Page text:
Friday, January 27, 2012

Real Food Sweeteners

We like giving Martha Stewart a run for her money in the baking department. Nothing is quite as comforting as a house that smells of freshly baked cookies or a warm pie out of the oven. We love baking at home because we know exactly what we’re putting into the recipe, and subsequently, our bodies.
When it comes to choosing ingredients to put in our homemade goodies, we generally like to stick to ingredients that are as real as possible. That is, choosing unrefined and unprocessed ingredients such as whole grain flours and unrefined sweeteners whenever we can.
These are some of our favorite sweeteners.

Honey has a satisfying flavor that adds moisture to baked goods. It contains antioxidants and micronutrients that are good for your health. More on our love of honey here.
Maple syrup is naturally made from sugar maple trees, and is useful for baking and flavoring in sauces.
Blackstrap molasses is a rich, less-processed sweetener that contains many health-promoting nutrients like iron, calcium, potassium and magnesium.
Unrefined sugar, or succanat, is made from cane juice and resembles brown sugar.  It is a healthier alternative to refined sweeteners.

If you enjoy to bake like us, allow yourself to enjoy one serving of your finished product; and then, to reduce temptation, freeze the rest. Cookies & muffins freeze well and make for a great snack or little treat when you’re craving something sweet. Take comfort in knowing you can enjoy your hard work over time and when you really want it.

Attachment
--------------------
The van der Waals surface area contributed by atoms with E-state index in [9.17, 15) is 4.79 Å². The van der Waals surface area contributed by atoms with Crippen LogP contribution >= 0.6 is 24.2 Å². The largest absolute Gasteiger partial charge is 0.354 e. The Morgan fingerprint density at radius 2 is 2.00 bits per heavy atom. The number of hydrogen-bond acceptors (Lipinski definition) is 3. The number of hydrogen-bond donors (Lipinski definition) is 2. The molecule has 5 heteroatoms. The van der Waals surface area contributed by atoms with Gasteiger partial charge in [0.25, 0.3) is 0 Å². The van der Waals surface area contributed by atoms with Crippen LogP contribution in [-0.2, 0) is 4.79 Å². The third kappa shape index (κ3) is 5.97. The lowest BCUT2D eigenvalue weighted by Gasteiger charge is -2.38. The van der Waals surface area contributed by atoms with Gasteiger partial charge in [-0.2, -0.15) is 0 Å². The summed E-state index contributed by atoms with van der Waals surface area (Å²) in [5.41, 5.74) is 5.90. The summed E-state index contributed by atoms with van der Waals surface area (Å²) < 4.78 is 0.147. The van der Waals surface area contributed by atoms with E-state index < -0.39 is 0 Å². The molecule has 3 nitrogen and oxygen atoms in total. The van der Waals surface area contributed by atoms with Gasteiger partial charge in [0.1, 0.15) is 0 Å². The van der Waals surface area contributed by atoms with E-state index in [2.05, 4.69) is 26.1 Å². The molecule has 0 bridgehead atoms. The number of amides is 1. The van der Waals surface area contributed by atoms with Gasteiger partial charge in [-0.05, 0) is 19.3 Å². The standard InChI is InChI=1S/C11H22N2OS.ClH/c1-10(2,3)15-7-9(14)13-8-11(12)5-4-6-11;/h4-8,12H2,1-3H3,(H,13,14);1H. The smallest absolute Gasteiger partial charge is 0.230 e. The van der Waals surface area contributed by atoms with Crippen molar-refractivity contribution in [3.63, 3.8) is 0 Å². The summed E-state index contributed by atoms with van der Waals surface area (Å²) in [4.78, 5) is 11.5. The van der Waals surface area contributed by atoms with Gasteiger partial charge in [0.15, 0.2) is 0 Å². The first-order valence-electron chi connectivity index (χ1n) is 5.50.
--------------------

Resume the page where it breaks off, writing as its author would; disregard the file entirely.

And now, for a recipe.

 If you haven’t noticed by now how much we appreciate Cynthia Lair's real food focused recipes, here is her recipe for Pumpkin Pecan Muffins. This recipe calls for honey, molasses, and unrefined cane sugar – all sweeteners we fully appreciate. We love these muffins as a snack or for breakfast when we're on the go. As Cynthia says, molasses and honey and cinnamon and nutmeg and butter made into muffins entice some love bites from your family.”

Use whole grain flours whenever possible to add some whole grain goodness.

As Cynthia says, "don't marry your dry and wet ingredients until it's just the right moment." Also, try keeping your mixing to a minimum. The secret to a good muffin  texture is using as few strokes to mix as possible.

Notice the Nourish colors? That may  or may not have been intentional...

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